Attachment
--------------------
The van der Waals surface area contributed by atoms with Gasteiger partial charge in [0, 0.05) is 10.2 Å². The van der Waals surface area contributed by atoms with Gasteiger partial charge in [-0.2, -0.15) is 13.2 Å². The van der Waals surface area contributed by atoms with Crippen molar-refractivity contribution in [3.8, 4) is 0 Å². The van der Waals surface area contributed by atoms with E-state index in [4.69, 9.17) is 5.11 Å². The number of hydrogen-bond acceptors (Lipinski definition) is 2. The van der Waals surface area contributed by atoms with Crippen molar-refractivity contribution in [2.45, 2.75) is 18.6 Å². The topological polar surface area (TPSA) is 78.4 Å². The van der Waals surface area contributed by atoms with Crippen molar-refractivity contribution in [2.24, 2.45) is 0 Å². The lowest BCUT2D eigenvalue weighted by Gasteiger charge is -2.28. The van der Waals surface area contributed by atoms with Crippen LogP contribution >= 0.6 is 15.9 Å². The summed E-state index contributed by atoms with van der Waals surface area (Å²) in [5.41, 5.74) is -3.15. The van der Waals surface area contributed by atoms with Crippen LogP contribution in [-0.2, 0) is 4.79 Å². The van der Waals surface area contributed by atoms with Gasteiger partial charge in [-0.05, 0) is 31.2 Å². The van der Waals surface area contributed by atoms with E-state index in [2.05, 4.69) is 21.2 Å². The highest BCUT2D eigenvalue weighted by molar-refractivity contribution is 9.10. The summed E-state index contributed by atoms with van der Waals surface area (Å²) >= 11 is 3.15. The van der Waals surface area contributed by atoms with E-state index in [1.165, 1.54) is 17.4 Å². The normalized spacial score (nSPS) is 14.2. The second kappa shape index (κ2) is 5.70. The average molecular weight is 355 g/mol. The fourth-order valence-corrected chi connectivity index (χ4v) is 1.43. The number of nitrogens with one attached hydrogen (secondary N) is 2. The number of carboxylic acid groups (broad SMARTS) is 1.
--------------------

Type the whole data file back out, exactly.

The van der Waals surface area contributed by atoms with Gasteiger partial charge in [0, 0.05) is 10.2 Å². The van der Waals surface area contributed by atoms with Gasteiger partial charge in [-0.2, -0.15) is 13.2 Å². The van der Waals surface area contributed by atoms with Crippen molar-refractivity contribution in [3.8, 4) is 0 Å². The van der Waals surface area contributed by atoms with E-state index in [4.69, 9.17) is 5.11 Å². The number of hydrogen-bond acceptors (Lipinski definition) is 2. The van der Waals surface area contributed by atoms with Crippen molar-refractivity contribution in [2.45, 2.75) is 18.6 Å². The topological polar surface area (TPSA) is 78.4 Å². The van der Waals surface area contributed by atoms with Crippen molar-refractivity contribution in [2.24, 2.45) is 0 Å². The lowest BCUT2D eigenvalue weighted by Gasteiger charge is -2.28. The van der Waals surface area contributed by atoms with Crippen LogP contribution >= 0.6 is 15.9 Å². The summed E-state index contributed by atoms with van der Waals surface area (Å²) in [5.41, 5.74) is -3.15. The van der Waals surface area contributed by atoms with Crippen LogP contribution in [-0.2, 0) is 4.79 Å². The van der Waals surface area contributed by atoms with Gasteiger partial charge in [-0.05, 0) is 31.2 Å². The van der Waals surface area contributed by atoms with E-state index in [2.05, 4.69) is 21.2 Å². The highest BCUT2D eigenvalue weighted by molar-refractivity contribution is 9.10. The summed E-state index contributed by atoms with van der Waals surface area (Å²) >= 11 is 3.15. The van der Waals surface area contributed by atoms with E-state index in [1.165, 1.54) is 17.4 Å². The normalized spacial score (nSPS) is 14.2. The second kappa shape index (κ2) is 5.70. The average molecular weight is 355 g/mol. The fourth-order valence-corrected chi connectivity index (χ4v) is 1.43. The number of nitrogens with one attached hydrogen (secondary N) is 2. The number of carboxylic acid groups (broad SMARTS) is 1.